The Process of Discernment

What is a Vocation?

A vocation is a calling. For Catholics it means the state of life God asks us to live. There is one vocation for every baptized person and that is holiness. Holiness is living constantly in the presence of God and having a living relationship with God. This relationship is cultivated by prayer and the Sacraments. Everyone is also called to a particular vocation in life, beyond living a life of holiness.


What are some of the Vocations that I might be called to follow?

Each person is called to live out the universal vocation to holiness in particular ways such as: married life, priesthood, religious life, or as a committed single person. A desire for one over the other is not the telltale sign of what your vocation is, although it can sometimes be an indicator.


Marriage is the primary vocation, given by God to His people so that they might share in the Divine Life. Even though Original Sin has altered the original plan of God it still remains a natural desire for people. The desire for a family is a very good thing, as is the desire to raise a holy family. But as the Holy Father and others before him, a desire for marriage is necessary for any other vocation. Remember, the other vocations are centered on God’s family which includes everyone!


How do I know what God is calling me to do?

You must pray often. Every single day! Finding out God’s will is not an easy thing to do. It is a slow process called discernment. Ultimately you have to cultivate a relationship with God and grow deeper in that relationship. Discernment is a process of learning to make your will that of God’s will. This doesn’t mean giving up marriage for the priesthood; it might be just the opposite.


At some point you have to involve the Church in your discernment, the first step consisting of finding a priest you trust and feel comfortable with to be your confessor or spiritual director. If you believe that you may have a vocation to the priesthood, then you must contact a vocations director who will help you continue in your discernment. Together with the Church you will find out if you have a vocation and then when time comes, if it is God’s will, you may be called to Holy Orders. This ultimate decision is gradual and done in the seminary.


Can I be happy in my life if I don’t follow God’s plan for me?

Yes, you can. Many people do not follow God’s plan and still have a happy life. It will not even put Heaven at risk. The question is not really, “Can I be happy?” but “Will I be happier?” God gives us our vocation based on who we are and who we are supposed to be. He knows us better than we know ourselves, a great reason to trust Him and not simply our own desires.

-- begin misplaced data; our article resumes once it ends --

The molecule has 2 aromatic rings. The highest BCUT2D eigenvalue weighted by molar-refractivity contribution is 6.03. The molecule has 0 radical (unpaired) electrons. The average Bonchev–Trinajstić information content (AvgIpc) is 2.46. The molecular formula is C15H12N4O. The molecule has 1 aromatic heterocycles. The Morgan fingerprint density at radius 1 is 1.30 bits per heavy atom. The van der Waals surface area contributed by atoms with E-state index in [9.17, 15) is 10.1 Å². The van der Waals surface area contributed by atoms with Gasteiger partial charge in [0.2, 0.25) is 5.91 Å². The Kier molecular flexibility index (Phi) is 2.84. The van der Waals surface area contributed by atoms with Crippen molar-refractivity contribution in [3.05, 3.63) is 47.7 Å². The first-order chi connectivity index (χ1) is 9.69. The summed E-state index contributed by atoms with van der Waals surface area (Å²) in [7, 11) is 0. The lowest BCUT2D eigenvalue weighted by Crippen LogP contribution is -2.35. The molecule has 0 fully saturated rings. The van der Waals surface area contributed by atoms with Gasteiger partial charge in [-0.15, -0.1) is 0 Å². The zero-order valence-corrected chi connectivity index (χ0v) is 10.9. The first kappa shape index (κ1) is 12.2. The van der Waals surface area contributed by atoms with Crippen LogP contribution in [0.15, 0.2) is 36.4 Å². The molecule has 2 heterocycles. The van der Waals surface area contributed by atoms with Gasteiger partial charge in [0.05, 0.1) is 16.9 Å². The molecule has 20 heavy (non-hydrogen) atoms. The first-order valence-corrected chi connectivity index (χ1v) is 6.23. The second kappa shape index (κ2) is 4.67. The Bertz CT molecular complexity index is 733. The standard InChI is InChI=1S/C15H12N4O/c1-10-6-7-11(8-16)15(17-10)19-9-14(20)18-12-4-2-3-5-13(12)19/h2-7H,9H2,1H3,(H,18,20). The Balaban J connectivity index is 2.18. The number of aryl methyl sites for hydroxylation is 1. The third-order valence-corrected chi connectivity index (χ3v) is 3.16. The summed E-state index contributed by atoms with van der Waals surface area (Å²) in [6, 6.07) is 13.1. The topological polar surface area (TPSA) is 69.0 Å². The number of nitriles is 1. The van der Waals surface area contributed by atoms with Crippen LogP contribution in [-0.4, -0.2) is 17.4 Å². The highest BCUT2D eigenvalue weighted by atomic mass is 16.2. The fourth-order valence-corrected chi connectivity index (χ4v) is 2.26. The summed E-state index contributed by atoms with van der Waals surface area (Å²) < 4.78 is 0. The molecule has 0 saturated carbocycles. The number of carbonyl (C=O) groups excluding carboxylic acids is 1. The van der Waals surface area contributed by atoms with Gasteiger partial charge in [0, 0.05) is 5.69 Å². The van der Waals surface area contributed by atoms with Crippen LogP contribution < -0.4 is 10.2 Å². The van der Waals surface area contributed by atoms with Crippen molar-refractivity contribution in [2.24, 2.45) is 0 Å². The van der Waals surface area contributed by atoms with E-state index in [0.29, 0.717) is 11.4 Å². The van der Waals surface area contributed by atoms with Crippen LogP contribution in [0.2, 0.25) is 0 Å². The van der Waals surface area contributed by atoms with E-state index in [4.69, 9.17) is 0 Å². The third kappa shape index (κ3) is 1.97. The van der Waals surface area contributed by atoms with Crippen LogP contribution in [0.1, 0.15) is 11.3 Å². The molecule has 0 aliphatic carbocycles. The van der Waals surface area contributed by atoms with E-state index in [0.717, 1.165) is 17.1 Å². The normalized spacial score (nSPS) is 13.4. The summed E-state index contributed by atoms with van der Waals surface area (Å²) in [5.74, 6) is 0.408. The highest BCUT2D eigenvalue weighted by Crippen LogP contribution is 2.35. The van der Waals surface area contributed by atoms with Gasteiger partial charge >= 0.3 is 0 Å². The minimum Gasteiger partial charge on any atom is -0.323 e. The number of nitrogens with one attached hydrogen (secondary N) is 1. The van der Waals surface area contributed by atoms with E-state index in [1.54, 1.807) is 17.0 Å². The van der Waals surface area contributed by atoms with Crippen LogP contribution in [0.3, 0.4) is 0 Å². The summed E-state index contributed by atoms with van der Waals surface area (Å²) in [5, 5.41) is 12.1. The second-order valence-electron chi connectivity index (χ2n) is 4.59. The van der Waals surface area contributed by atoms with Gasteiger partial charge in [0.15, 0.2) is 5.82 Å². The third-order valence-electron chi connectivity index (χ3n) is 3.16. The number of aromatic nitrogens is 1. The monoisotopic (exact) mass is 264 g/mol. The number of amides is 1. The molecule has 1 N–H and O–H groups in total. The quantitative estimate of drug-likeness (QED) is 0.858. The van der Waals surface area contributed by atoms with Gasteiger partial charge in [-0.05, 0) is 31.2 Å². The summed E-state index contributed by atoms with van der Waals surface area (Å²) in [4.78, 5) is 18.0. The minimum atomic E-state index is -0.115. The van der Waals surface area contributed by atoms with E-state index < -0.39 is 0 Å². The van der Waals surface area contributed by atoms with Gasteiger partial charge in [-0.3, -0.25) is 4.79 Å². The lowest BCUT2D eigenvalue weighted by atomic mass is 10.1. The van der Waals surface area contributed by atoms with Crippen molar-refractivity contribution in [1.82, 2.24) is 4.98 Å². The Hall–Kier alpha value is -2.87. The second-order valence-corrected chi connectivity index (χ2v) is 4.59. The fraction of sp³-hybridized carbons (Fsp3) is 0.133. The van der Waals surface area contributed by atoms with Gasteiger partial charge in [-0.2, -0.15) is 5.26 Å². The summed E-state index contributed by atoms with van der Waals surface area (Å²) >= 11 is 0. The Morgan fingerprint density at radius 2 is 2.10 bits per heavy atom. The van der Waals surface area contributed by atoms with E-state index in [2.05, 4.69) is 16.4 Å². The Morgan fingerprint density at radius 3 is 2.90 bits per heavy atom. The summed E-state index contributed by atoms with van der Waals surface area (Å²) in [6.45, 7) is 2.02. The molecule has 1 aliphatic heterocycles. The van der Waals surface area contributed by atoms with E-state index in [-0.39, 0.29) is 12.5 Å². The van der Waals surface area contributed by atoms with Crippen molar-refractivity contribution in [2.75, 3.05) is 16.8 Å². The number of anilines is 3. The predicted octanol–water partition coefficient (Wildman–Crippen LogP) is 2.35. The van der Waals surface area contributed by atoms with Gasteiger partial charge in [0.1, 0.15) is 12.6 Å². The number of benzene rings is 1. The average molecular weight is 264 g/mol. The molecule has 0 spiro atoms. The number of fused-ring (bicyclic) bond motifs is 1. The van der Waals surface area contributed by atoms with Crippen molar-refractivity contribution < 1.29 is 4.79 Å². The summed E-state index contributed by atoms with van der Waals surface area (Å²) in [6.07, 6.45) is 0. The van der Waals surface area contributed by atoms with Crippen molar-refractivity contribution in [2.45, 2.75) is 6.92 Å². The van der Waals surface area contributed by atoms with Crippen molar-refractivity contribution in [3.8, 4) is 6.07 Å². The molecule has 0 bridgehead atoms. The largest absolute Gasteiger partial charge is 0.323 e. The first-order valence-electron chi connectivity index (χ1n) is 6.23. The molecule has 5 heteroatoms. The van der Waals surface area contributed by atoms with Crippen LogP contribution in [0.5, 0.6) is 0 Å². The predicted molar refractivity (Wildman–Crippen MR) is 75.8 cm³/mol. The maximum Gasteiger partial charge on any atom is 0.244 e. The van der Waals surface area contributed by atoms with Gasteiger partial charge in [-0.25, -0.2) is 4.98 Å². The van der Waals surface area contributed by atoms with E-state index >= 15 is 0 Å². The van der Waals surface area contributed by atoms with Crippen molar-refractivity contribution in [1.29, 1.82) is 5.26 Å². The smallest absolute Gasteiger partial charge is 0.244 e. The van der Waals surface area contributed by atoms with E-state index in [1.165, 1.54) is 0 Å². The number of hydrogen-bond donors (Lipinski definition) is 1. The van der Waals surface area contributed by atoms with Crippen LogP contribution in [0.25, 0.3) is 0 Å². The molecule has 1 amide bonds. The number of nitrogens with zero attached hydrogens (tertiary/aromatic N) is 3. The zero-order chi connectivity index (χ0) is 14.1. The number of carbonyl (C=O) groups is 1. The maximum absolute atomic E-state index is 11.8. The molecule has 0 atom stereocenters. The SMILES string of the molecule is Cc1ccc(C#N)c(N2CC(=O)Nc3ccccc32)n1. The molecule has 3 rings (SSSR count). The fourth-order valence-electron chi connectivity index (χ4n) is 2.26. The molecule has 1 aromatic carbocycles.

If I am attracted to the Priesthood and Priestly Life, does that mean God is calling me to be a Priest?

It is a good and strong sign that you MIGHT be called. However, that isn’t always the case. It is a sure sign that you are called to discern the priesthood. If you feel this, some practical things are to go to Mass as often as you can, even daily. Make frequent visits to the Blessed Sacrament seeking to know the will of God, go to Confession and seek the counsel of a good priest.


I am not that Holy. Can I still be a Priest if I am not very Holy?

The question isn’t really “Can I still be a priest if I’m not very holy?” but “Do I desire to grow in holiness?” Holiness, which is living a life which models the life of our Lord and in beginning in constant communion with the Father, Son, and Holy Spirit is a process which we begin again every day and accomplish with the grace of God. Nobody ever reaches the point where they can say “Phew I am now holy, time to quit growing in holiness.” As long as you desire to grow in holiness then you can still be a priest. Go to Mass, pray, and seek the sacrament of Confession and, you will be amazed at the changes and how much you like the “new” you. It isn’t really a “new” you, but the person who you are supposed to be in the eyes of God.


Prayer for Priests

Lord Jesus, we your people pray to You for our priests. You have given them to us for OUR needs. We pray for them in THEIR needs.

We know that You have made them priests in the likeness of your own priesthood. You have consecrated them, set them aside, annointed them, filled them with the Holy Spirit, appointed them to teach, to preach, to minister, to console, to forgive, and to feed us with Your Body and Blood.

Yet we know, too, that they are one with us and share our human weaknesses. We know too that they are tempted to sin and discouragement as are we, needing to be ministered to, as do we, to be consoled and forgiven, as do we. Indeed, we thank You for choosing them from among us, so that they understand us as we understand them, suffer with us and rejoice with us, worry with us and trust with us, share our beings, our lives, our faith.

We ask that You give them this day the gift You gave Your chosen ones on the way to Emmaus: Your presence in their hearts, Your holiness in their souls, Your joy in their spirits. And let them see You face to face in the breaking of the Eucharistic bread.

We pray to You, O Lord, through Mary the mother of all priests, for Your priests and for ours. Amen.